High school graduation rates are rising—and students' achievement seems to be getting worse.

More Students Are Graduating High School Than Ever Before. But Can They Read?

More Students Are Graduating High School Than Ever Before. But Can They Read?

Schooled
With Columbia Journalism School’s Teacher Project.
Oct. 22 2015 12:39 PM

More Students Are Graduating High School Than Ever Before. But Can They Read?

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Should we be celebrating—or scrutinizing—the increase in high school graduation rates?

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While more Common Core–aligned test scores trickle in, the U.S. Department of Education has released preliminary data about state-by-state high school graduation rates. Comparing these two—very different—results says a lot about the difficulty of reliably measuring student achievement across the country, and the slipperiness of the metrics used.

First, the good(-looking) news: High school graduation rates continue to rise. Thirty-six states graduated more students on time this year than last while only six (plus the District of Columbia) saw decreases in graduation rates. Eight states remained flat. Even better, the achievement gap between white and minority students tightened in more than half the states.

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But turn to Common Core test results and you get a less rosy picture. Across the board, scores are lower than on previous tests—which was expected, and a big part of the point of the new, more rigorous tests. But still. As the acronym of one of the main Common Core tests, PARCC—which stands for Partnership for Assessment of Readiness for College and Careers—makes clear, these tests were designed to judge college- and career-readiness, and U.S. students don’t seem to be up to the task just yet, even if they’re graduating on time in droves.

Just look at Alabama, which had the second-highest graduation-rate increase between 2012–13 and 2014–15 across all categories except for children with disabilities. Graduation rates for black students shot up 10.1 points to 84 percent, and “economically disadvantaged” students—who saw less spectacular gains nationwide—shot up 9.7 percent. But last year, when Alabama students took the state’s Common Core–aligned test for the first time, in “nearly every grade and both subjects, more than half of Alabama's students [fell] below the cut points that connote being on track for success in college,” according to Education Week.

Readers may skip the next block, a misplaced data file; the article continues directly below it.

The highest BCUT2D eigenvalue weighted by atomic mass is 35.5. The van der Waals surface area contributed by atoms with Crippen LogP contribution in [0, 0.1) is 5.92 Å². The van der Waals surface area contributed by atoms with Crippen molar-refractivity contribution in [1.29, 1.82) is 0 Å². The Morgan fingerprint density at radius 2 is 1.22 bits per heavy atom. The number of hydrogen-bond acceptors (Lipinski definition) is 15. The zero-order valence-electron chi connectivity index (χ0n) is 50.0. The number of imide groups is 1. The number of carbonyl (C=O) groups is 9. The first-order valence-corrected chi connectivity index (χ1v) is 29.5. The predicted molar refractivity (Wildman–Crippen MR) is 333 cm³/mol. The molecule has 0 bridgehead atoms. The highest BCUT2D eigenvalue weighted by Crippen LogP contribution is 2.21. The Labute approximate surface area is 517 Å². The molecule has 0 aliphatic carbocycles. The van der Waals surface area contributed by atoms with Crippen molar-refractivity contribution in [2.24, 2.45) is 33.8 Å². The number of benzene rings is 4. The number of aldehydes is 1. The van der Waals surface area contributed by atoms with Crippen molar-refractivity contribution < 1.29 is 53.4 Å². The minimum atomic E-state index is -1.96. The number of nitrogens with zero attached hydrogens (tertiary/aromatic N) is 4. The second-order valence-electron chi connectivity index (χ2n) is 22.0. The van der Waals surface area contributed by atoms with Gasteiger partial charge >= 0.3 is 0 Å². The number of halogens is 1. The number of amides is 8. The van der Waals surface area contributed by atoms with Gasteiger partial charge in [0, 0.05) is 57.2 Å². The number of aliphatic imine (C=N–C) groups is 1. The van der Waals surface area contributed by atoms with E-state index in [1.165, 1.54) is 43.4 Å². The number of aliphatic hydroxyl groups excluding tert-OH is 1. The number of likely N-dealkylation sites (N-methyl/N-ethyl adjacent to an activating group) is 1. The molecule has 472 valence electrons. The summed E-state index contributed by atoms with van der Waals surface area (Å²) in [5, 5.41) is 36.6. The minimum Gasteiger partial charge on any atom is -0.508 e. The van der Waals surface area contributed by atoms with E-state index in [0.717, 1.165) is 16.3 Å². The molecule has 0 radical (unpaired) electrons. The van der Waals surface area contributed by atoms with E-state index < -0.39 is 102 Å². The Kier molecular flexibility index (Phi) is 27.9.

And in New Jersey, 88.6 percent of students who started high school in 2010 graduated on time. But on the state’s Common Core test results, released this week, the majority of students in grades 3 to 11 failed to meet grade-level benchmarks, with roughly 25 percent hitting targets in algebra II and geometry. Only 41 percent of 11th-graders were considered proficient in English. So what’s the good of graduating a bunch of kids who may or may not be able to read proficiently, beyond helping politicians and policymakers meet the imperative of “showing growth”?

It’s an open question worth revisiting every time these amazingly awesome and encouraging graduation rates come out. Over the summer, NPR did a lengthy investigation of the numbers behind that accomplishment: whether kids are graduating more because schools are actually doing a better job of educating them, or whether schools are simply misclassifying students and/or lowering the bar to achievement. Take Texas, which last year made impressive gains in graduation rates, with a dazzling 88 percent of students graduating on time—but it did so simply by changing the definition of what it means to graduate. Where does student achievement end and statistical gamesmanship begin? And are high graduation rates as meaningful when basic proficiency is still questionable? The NPR story cites a Brookings Institution study that examined:

young people's chances of achieving a middle-class income by age 40. The researchers found that it wasn't enough just to earn a regular high school diploma; you had to achieve a GPA of at least 2.5 (a B- or C+ average) to reap long-term social and economic benefits.

“That finding,” the story continues, “suggests that bending the rules and lowering standards may hurt young people more than it helps them.”

In other words, bring on the harder exams.